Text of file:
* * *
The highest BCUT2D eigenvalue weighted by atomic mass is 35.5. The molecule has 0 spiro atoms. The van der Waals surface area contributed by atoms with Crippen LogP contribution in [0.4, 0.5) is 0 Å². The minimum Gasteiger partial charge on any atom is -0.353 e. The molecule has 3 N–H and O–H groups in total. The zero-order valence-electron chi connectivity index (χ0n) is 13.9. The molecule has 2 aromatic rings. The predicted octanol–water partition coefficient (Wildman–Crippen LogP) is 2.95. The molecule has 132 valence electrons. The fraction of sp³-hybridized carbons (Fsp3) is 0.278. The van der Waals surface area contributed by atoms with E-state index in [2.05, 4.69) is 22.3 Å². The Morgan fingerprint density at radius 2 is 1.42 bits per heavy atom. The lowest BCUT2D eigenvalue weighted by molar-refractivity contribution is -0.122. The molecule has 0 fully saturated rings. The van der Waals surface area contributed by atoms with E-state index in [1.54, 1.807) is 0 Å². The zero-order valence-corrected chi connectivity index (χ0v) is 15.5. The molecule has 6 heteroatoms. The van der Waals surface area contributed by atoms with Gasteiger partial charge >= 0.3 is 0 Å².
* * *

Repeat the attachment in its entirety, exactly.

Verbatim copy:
The highest BCUT2D eigenvalue weighted by atomic mass is 35.5. The molecule has 0 spiro atoms. The van der Waals surface area contributed by atoms with Crippen LogP contribution in [0.4, 0.5) is 0 Å². The minimum Gasteiger partial charge on any atom is -0.353 e. The molecule has 3 N–H and O–H groups in total. The zero-order valence-electron chi connectivity index (χ0n) is 13.9. The molecule has 2 aromatic rings. The predicted octanol–water partition coefficient (Wildman–Crippen LogP) is 2.95. The molecule has 132 valence electrons. The fraction of sp³-hybridized carbons (Fsp3) is 0.278. The van der Waals surface area contributed by atoms with E-state index in [2.05, 4.69) is 22.3 Å². The Morgan fingerprint density at radius 2 is 1.42 bits per heavy atom. The lowest BCUT2D eigenvalue weighted by molar-refractivity contribution is -0.122. The molecule has 0 fully saturated rings. The van der Waals surface area contributed by atoms with E-state index in [1.54, 1.807) is 0 Å². The zero-order valence-corrected chi connectivity index (χ0v) is 15.5. The molecule has 6 heteroatoms. The van der Waals surface area contributed by atoms with Gasteiger partial charge >= 0.3 is 0 Å².